For Release: Wednesday, April 23, 2014

14-481-ATL

SOUTHEAST INFORMATION OFFICE: Atlanta, Ga.
Technical information: (404) 893-4222 BLSInfoAtlanta@bls.gov www.bls.gov/regions/southeast
Media contact: (404) 893-4220

County Employment and Wages in South Carolina — Third Quarter 2013

Employment gains were experienced in all seven of South Carolina’s large counties from September 2012 to September 2013, the U.S. Bureau of Labor Statistics reported today. (Large counties are defined as those with employment of 75,000 or more as measured by 2012 annual average employment.) Regional Commissioner Janet S. Rankin noted that Lexington posted the largest employment growth among South Carolina’s largest counties, increasing 4.3 percent. (See table 1.)

Nationally, employment rose 1.7 percent during the 12-month period as 286 of the 334 largest U.S. counties gained jobs. Fort Bend, Texas, posted the largest over-the-year percentage increase with a gain of 6.0 percent, while Peoria, Ill., experienced the largest employment decline at 3.7 percent.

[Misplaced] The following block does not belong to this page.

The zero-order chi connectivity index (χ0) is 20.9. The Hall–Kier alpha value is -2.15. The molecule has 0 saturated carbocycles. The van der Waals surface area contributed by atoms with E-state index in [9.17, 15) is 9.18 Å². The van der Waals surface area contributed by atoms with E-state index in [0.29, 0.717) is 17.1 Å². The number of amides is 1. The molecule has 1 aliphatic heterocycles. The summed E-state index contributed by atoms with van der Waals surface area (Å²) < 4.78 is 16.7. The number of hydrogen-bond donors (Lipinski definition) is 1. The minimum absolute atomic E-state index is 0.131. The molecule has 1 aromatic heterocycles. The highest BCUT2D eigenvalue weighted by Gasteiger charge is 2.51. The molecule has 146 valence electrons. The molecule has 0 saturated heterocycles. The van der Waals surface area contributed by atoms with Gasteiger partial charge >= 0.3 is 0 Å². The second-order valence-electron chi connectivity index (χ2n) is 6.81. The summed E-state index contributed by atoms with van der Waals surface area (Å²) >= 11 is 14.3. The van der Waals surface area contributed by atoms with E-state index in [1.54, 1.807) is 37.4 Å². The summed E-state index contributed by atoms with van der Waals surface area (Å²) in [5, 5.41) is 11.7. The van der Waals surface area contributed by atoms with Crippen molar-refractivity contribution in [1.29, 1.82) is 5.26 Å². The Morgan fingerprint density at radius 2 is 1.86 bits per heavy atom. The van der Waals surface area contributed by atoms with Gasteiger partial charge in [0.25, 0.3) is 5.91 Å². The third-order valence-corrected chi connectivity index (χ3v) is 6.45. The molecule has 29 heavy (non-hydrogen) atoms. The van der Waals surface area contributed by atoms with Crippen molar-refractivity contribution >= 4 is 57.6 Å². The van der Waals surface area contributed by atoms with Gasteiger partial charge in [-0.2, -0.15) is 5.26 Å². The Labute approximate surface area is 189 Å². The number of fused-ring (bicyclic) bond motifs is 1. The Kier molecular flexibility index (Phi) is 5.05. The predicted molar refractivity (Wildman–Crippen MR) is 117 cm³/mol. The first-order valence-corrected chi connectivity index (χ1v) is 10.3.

Among the seven largest counties in South Carolina, employment was highest in Greenville County (238,900) in September 2013. Two other counties–Charleston and Richland–had employment levels exceeding 200,000. Together, South Carolina’s large counties accounted for 58.1 percent of total employment within the state. Nationwide, the 334 largest counties made up 71.4 percent of total U.S. employment, which stood at 135.0 million in September 2013.